The plan for Part 2 (even blog posts benefit from plans!) is to continue exploring the relationships between the global function library we started to build and other extensibility artifacts, adding new features to the extensibility project with an additional trigger function, again using the Oracle Documents Cloud Service (now in version 1.1 of the REST API) as the integration target. If they are designed correctly, the global functions should be able to support the addition of new features without major refactoring.

Availability of New REST Resource in DOCS: Folder Sharing

Think of the global function library as similar to the building’s foundation. With the foundation in place, the fundamental means of interacting with Oracle Documents Cloud Service REST services from Sales Cloud is ready to support the superstructure, which in the case of Application Composer usually takes the form of object trigger functions. With working trigger functions (covered in Part 1 of the post) that support three outbound calls to the Oracle Documents Cloud Service – (1) creating a dedicated document folder when a new opportunity is created, (2) renaming the folder if and when the opportunity is renamed, and (3) deleting the folder with its content if the opportunity is deleted -- the extensions are functional/usable and can at least be tested end-to-end even if they are not quite ready for a production rollout.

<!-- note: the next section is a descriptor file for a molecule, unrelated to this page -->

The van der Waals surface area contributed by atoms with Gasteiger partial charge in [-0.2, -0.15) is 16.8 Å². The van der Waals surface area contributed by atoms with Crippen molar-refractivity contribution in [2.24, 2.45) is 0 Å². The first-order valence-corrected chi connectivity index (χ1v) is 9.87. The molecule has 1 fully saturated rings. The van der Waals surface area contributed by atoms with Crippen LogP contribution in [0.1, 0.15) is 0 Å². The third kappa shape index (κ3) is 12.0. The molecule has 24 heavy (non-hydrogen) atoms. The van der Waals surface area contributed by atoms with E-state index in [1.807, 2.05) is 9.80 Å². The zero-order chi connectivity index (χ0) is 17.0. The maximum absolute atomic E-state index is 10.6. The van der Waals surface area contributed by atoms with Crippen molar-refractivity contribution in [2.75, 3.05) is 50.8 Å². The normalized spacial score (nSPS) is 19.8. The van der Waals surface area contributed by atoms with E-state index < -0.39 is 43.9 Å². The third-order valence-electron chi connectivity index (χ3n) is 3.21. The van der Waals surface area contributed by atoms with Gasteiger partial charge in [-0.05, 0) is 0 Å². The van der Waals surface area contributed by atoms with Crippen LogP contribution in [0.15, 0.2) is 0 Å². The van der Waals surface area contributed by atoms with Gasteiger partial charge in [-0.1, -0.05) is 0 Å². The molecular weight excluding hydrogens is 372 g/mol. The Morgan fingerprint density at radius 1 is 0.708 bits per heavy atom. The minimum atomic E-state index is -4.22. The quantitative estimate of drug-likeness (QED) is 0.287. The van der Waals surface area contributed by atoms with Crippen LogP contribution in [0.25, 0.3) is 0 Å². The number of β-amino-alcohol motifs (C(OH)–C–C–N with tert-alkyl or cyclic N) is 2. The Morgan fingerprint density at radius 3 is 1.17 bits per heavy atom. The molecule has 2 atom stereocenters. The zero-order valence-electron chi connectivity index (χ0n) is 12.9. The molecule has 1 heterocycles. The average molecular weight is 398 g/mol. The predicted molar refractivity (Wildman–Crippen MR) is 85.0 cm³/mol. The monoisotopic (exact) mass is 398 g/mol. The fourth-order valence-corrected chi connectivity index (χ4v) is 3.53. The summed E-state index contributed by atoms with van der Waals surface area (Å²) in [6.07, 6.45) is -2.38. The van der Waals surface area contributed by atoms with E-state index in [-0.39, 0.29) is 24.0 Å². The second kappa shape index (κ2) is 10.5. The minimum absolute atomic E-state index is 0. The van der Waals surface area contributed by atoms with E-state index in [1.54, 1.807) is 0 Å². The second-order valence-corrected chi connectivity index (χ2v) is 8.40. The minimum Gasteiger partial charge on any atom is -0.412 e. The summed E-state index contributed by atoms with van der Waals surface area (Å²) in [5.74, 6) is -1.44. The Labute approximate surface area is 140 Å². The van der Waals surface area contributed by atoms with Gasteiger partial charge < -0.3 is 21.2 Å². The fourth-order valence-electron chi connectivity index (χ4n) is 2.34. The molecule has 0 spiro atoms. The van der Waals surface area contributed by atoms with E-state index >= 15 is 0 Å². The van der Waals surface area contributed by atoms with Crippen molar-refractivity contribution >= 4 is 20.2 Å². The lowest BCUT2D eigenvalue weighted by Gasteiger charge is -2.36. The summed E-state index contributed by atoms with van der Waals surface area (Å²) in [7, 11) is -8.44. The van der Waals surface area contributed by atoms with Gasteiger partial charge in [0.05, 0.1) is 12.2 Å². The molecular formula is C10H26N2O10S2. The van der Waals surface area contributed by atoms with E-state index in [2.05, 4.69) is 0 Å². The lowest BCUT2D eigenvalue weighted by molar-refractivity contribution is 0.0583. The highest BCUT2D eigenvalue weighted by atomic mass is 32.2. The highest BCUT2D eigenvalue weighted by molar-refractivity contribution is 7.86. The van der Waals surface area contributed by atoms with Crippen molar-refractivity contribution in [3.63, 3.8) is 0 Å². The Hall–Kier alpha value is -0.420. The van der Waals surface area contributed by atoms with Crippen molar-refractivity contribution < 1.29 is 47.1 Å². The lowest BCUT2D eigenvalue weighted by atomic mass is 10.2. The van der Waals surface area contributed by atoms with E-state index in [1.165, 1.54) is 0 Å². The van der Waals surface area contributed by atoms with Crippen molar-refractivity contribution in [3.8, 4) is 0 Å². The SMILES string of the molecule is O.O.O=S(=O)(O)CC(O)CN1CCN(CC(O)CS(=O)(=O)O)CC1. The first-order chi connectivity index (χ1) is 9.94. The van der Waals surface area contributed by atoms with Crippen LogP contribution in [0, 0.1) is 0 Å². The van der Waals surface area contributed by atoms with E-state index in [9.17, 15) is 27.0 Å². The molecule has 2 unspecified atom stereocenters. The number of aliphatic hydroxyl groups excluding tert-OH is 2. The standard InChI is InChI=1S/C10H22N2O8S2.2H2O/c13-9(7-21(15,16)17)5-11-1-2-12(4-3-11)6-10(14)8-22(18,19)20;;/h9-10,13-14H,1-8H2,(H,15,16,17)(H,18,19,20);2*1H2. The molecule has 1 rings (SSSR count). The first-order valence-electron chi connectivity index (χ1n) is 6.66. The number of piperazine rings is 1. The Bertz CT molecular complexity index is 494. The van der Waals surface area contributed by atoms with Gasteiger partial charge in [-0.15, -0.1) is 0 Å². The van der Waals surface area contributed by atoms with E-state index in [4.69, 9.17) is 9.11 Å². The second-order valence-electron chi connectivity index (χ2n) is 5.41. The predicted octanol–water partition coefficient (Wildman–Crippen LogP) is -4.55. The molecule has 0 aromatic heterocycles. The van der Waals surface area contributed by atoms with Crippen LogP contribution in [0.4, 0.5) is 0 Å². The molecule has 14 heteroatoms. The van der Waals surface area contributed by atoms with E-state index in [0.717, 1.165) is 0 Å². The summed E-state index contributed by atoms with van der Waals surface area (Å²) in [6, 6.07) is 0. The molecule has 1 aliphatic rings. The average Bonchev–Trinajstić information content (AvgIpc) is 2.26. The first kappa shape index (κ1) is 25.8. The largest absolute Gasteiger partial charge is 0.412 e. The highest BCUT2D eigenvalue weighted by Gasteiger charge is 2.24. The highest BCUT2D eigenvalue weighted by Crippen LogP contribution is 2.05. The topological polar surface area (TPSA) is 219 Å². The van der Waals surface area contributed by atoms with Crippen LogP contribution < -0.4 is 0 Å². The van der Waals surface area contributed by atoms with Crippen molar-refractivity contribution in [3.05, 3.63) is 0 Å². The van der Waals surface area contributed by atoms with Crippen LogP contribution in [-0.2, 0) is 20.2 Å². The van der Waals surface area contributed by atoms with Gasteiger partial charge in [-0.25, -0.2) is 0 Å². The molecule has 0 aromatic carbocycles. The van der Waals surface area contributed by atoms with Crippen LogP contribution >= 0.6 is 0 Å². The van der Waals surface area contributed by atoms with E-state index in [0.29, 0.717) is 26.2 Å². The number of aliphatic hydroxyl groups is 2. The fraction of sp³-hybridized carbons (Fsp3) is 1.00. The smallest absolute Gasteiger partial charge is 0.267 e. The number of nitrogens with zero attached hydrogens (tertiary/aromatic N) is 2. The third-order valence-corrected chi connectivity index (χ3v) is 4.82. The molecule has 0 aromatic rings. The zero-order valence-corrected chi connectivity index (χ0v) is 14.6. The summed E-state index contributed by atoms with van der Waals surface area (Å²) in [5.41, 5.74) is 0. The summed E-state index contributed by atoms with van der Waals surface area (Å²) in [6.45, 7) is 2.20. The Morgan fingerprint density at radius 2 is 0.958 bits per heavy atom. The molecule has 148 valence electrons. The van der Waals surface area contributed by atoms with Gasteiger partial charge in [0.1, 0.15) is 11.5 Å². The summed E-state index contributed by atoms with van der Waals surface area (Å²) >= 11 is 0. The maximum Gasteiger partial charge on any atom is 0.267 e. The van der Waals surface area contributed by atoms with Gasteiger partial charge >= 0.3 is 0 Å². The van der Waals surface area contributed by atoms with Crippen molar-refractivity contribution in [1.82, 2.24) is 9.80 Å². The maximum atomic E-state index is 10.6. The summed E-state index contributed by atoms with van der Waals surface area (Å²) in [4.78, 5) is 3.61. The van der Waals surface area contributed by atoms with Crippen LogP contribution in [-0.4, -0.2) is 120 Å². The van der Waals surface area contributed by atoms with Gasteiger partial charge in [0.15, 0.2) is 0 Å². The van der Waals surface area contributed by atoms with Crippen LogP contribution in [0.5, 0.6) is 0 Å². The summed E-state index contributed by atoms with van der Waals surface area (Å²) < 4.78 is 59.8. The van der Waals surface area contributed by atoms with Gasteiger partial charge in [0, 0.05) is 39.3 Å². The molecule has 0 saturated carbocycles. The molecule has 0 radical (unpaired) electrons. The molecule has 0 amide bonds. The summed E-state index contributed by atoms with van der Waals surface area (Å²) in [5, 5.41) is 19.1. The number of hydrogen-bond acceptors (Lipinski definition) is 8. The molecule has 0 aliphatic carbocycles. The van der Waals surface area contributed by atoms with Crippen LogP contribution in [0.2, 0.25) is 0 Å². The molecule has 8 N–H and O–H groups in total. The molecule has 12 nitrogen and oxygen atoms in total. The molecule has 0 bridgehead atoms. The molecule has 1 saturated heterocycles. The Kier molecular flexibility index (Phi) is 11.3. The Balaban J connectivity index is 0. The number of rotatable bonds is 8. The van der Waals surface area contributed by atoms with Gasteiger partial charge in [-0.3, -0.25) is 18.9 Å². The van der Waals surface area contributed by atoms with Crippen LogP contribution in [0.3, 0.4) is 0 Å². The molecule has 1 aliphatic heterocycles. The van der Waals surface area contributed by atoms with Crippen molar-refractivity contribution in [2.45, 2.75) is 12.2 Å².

One set of new features added to version 1.1 of the DOCS REST API allows for programmatic sharing of folders and documents. To round out the integration with Sales Cloud, we would like to take advantage of the new feature by writing a trigger function that adds or removes contributors from the DOCS folder set up for the opportunity whenever a new team member is added to or removed from the opportunity. Adding this new trigger function will be an additional test of how well the global functions are designed. If we can implement the trigger function with minimal effort, it is a good sign that the global functions have been built correctly.